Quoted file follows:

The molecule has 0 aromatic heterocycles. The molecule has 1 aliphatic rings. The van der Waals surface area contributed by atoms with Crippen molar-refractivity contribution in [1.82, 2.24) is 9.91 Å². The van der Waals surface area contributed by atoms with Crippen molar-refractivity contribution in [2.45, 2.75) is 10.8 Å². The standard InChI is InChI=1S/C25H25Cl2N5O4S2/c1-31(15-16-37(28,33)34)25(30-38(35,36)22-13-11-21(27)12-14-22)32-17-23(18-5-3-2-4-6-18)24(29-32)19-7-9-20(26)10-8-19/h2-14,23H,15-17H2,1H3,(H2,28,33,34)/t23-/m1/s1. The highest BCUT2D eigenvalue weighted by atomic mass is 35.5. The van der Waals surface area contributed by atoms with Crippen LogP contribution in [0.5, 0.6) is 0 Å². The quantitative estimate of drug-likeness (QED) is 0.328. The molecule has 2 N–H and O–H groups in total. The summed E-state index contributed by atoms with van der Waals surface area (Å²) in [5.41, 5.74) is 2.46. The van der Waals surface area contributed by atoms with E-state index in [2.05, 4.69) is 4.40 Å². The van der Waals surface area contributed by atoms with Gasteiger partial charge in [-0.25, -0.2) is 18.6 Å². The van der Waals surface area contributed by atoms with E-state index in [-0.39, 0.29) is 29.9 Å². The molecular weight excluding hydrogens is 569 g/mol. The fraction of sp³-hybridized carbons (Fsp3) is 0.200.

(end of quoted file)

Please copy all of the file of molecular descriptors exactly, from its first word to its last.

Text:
The molecule has 0 aromatic heterocycles. The molecule has 1 aliphatic rings. The van der Waals surface area contributed by atoms with Crippen molar-refractivity contribution in [1.82, 2.24) is 9.91 Å². The van der Waals surface area contributed by atoms with Crippen molar-refractivity contribution in [2.45, 2.75) is 10.8 Å². The standard InChI is InChI=1S/C25H25Cl2N5O4S2/c1-31(15-16-37(28,33)34)25(30-38(35,36)22-13-11-21(27)12-14-22)32-17-23(18-5-3-2-4-6-18)24(29-32)19-7-9-20(26)10-8-19/h2-14,23H,15-17H2,1H3,(H2,28,33,34)/t23-/m1/s1. The highest BCUT2D eigenvalue weighted by atomic mass is 35.5. The van der Waals surface area contributed by atoms with Crippen LogP contribution in [0.5, 0.6) is 0 Å². The quantitative estimate of drug-likeness (QED) is 0.328. The molecule has 2 N–H and O–H groups in total. The summed E-state index contributed by atoms with van der Waals surface area (Å²) in [5.41, 5.74) is 2.46. The van der Waals surface area contributed by atoms with E-state index in [2.05, 4.69) is 4.40 Å². The van der Waals surface area contributed by atoms with Gasteiger partial charge in [-0.25, -0.2) is 18.6 Å². The van der Waals surface area contributed by atoms with E-state index in [-0.39, 0.29) is 29.9 Å². The molecular weight excluding hydrogens is 569 g/mol. The fraction of sp³-hybridized carbons (Fsp3) is 0.200.